How to Start a Music School: Follow This 5-Step Process

Written by: MT Team

Updated: Dec 13, 2022

Opening a music school certainly sounds like an ambitious project and a complicated task. While it definitely is ambitious, it most certainly will also be rewarding.

Starting your career as a music school owner will however pose some challenges. However, it does not necessarily have to be difficult. If you’ve ever wondered how to open your own music school – we’re here to tell you!

By now, you probably have some idea of how you want your school to look. You defined your target group, potential location, classes you will offer, and general goals. You researched the market and you are sure that your services are needed in your area.

Also, you probably know which instruments will initially be taught.

They likely include the guitar – a fan favorite amongst youngsters.

Read Next: 5 Tips For Teaching Guitar (Level-Up Your Lessons)

The piano is always a good choice, but it requires additional investments and maintenance costs. Or perhaps you want to focus on drums?

Maybe you want to diversify and offer a wide range of classes? The choice is up to you. But, in order to make your dream come true, you need to take care of some paperwork first.

How to Start a Music School

Step 1) The Legalities

This step is never too much fun but it’s certainly necessary.

It’s time to think about the legal procedures that are necessary to start your own business. The best choice for small business owners is a Limited Liability Company (LLC).

With an LLC, the company is considered a separate entity (“legal person”) and covers its liabilities with its own assets. Simply said, your property of you as a physical person is protected.

The procedure is different in every state. For example, creating an LLC in NJ requires you to follow specified steps. This procedure includes everything from coming up with the appropriate name, appointing an agent who will represent your LLC, getting an employee identification number, and of course, handling the accounting.

You are free to do it all by yourself, or you can use the services of an experienced agency that will go through all the hoops for you. 

Step 2) Your Strategy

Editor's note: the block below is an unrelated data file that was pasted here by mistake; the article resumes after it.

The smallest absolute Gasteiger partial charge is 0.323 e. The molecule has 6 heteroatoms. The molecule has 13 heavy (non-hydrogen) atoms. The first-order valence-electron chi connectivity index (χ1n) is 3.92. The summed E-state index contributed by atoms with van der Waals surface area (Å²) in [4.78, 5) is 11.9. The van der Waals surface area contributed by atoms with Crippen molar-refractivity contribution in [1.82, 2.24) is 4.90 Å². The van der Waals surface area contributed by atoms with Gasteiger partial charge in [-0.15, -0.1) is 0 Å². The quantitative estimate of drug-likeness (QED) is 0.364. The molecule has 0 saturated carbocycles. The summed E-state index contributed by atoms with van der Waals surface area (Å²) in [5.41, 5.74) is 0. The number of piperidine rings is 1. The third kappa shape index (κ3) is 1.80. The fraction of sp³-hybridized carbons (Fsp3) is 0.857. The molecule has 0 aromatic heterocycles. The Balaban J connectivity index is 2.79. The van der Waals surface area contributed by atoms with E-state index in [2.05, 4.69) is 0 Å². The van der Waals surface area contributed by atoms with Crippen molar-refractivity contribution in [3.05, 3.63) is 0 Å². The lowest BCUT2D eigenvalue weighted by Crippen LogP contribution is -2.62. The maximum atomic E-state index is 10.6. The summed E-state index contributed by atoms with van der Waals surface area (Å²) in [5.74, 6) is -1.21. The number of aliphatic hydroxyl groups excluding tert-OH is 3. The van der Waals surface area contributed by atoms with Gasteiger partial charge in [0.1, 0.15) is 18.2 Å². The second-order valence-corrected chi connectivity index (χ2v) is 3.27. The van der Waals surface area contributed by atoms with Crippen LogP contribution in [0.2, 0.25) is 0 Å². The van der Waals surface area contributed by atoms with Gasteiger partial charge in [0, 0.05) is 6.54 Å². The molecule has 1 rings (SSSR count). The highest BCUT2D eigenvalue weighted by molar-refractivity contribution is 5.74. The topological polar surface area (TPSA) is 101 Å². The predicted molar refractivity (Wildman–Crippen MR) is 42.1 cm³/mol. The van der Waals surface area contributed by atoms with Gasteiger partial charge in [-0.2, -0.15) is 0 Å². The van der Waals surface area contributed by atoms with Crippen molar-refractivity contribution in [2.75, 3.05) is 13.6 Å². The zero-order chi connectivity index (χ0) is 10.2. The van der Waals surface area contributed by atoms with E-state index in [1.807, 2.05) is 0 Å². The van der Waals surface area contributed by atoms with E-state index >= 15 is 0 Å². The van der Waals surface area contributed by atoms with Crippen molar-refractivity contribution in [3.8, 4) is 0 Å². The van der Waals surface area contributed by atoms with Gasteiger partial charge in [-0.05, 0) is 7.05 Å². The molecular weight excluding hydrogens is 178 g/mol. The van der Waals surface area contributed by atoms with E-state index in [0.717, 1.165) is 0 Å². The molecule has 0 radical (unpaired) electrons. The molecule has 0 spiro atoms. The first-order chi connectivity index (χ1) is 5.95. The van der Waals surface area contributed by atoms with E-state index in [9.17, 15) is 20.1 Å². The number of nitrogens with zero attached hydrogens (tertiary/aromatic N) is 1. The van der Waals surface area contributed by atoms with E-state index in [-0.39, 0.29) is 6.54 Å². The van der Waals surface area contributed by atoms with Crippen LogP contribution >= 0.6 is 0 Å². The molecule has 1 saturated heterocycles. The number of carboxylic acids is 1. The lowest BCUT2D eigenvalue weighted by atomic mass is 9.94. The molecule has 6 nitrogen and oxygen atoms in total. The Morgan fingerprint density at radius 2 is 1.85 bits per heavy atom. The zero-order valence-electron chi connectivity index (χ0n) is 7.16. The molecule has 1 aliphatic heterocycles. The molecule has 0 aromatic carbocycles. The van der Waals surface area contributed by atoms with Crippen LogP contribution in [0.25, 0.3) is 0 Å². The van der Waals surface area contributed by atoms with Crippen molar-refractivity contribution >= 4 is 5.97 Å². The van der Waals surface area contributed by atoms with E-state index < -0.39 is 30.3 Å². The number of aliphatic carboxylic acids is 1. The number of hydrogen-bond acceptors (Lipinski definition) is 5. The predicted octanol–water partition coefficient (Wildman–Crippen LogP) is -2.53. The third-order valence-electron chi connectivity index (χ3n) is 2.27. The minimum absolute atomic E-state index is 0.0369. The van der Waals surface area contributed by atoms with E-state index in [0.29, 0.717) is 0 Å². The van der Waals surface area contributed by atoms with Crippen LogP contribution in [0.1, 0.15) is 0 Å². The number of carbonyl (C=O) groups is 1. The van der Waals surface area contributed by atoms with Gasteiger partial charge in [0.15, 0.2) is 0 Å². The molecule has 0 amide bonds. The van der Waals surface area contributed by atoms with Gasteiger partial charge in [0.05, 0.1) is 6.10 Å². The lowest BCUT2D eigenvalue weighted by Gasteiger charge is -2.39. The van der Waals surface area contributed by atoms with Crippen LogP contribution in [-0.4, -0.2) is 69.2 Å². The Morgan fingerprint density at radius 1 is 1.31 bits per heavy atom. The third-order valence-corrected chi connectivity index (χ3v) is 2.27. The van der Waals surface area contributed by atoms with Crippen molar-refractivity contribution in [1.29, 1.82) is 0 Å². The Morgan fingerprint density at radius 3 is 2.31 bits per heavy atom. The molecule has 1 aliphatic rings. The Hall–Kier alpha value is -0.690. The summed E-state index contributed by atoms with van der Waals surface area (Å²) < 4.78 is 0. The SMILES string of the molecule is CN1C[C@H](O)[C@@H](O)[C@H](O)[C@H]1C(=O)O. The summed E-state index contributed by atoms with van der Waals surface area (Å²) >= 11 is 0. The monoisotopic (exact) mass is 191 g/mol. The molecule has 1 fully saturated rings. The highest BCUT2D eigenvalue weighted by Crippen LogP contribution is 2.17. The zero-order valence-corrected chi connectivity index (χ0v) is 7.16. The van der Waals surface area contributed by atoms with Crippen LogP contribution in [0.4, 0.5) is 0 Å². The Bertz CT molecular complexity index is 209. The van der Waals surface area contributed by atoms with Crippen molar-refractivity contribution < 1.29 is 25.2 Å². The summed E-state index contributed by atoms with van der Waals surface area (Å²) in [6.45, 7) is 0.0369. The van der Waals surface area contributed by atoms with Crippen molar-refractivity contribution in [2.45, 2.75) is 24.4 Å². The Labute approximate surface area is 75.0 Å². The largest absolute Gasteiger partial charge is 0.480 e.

Now that you have your company registered, it’s time to start operating. Define what kind of classes you want to offer. Are they going to follow a curriculum or will they be “freestyle” classes? Perhaps you want to use our resources, such as beginner guitar lessons, as an inspiration for the curriculum. 

Be ready to adapt your strategy to the realities of the market. Research what the students want, and keep yourself informed.

Besides location, you need teachers and students. If you are already in the music scene, then you probably have potential teachers in mind. Here you have to pay attention to the law as well, as they might need certain teaching credentials. 

The true challenge is in fact, attracting the students, aka customers. That’s why we stress the importance of marketing!

Step 3) Online Classes

Due to regulations in your state, measures against COVID may also mean that your school might unexpectedly close. Now, you are hesitant because you are worried about the stability of your potential business.

Turn this threat into an opportunity – offer online classes! Yes, we know that they are not as effective as teaching in the classroom or studio, but improvisation is key! Many people are staying home, they have more free time, and are trying to learn something new, such as playing an instrument. So, if you offer online classes, that will certainly bring you some new students.

If you decide to offer online classes, make sure you are meeting the technical requirements. Equip yourself with computers with strong audio-visual features.